In January of this year, federal immigration officials detained Dousa for six hours of secondary screening, subjected her to extended interrogation of her ministry, and revealed disturbingly deep knowledge of her personally and her pastoral work with migrants.

Local ICE officials have placed her on a list of “anti-Trump protesters” targeted for surveillance. And the Department of Homeland Security (DHS), in response to Dousa’s ministry, has targeted her for heightened surveillance, detention at the border and revocation of her clearance (SENTRI) for expedited border crossing. She is one of 59 people – journalists, lawyers and advocates – targeted by DHS Operation Secure Line. Their only shared connection is their work to aid, counsel, minister to and provide information about migrants.

These actions by U.S. government agencies reveal unconstitutional and antidemocratic conduct against U.S. citizens.

On July 8, Dousa filed a lawsuit against DHS, Customs and Border Protection, Immigration and Customs Enforcement, and the people leading these agencies to stop their unlawful retaliation against her for providing pastoral services to migrants and refugees – a central calling of her Christian faith.

The lawsuit asks the court to declare the actions targeting First Amendment rights as unlawful and asks for a permanent injunction against the government to stop surveilling, detaining, interrogating or acting unlawfully against Dousa, both immediately and in the future, in retaliation for how, when and where she exercises her religion.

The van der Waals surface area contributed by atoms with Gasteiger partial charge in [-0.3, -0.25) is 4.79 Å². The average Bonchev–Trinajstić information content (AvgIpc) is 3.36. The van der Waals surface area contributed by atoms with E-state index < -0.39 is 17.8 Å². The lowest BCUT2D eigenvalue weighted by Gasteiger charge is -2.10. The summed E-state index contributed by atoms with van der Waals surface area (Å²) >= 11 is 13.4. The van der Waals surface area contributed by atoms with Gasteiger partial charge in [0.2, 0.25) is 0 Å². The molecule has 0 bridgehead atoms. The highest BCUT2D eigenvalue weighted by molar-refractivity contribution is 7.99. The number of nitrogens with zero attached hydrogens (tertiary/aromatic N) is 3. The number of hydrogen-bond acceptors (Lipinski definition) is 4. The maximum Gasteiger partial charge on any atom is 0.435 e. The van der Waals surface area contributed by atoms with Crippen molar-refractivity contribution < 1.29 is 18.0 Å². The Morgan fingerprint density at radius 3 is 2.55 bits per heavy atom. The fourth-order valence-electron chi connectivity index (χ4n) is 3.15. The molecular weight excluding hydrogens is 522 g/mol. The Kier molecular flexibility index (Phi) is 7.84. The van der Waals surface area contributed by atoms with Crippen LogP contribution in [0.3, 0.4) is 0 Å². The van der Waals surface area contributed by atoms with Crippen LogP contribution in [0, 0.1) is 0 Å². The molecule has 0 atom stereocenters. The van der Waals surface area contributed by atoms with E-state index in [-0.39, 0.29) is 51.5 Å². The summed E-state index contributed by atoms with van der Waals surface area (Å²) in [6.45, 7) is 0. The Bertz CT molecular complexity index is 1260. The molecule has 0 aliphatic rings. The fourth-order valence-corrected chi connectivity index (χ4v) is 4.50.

The Rev. John Dorhauer, general minister and president, and the executive ministers of the United Church of Christ have written: “We … affirm our unflinching support of our colleague, the Rev. Kaji Dousa, who has been unjustly targeted by this current administration. … We issue this strong statement of condemnation of our current administration’s infringement upon the ability of United Church of Christ clergy ‘speaking up for those who cannot speak for themselves, and defending the rights of the poor and needy’ (Proverbs 31:8-9) both within and across borders intended to impede people. … We also call upon our national membership to contact your federal representatives and demand the restoration of the liberties of those legally serving the needs of families across the southern border. Humanitarian service should never be politicized for partisan gain.”

In New Hampshire our representatives to contact are Sens. Maggie Hassan and Jeanne Shaheen, Congresswoman Ann McLane Kuster and Congressman Chris Pappas. Ask them to use their influence to stop unlawful retaliation of DCS, CBP and ICE against Rev. Kaji Dousa for providing aid and pastoral services to migrants and refugees. Tell them we seek their support to live in a country where immigrants can live free from fear, where citizens can give aid and counsel to people in great need, and where neighbors and local police can gather together in multicultural festivals of food, music, dance and cultural understanding.

(The Rev. John Buttrick, United Church of Christ, lives in Concord.)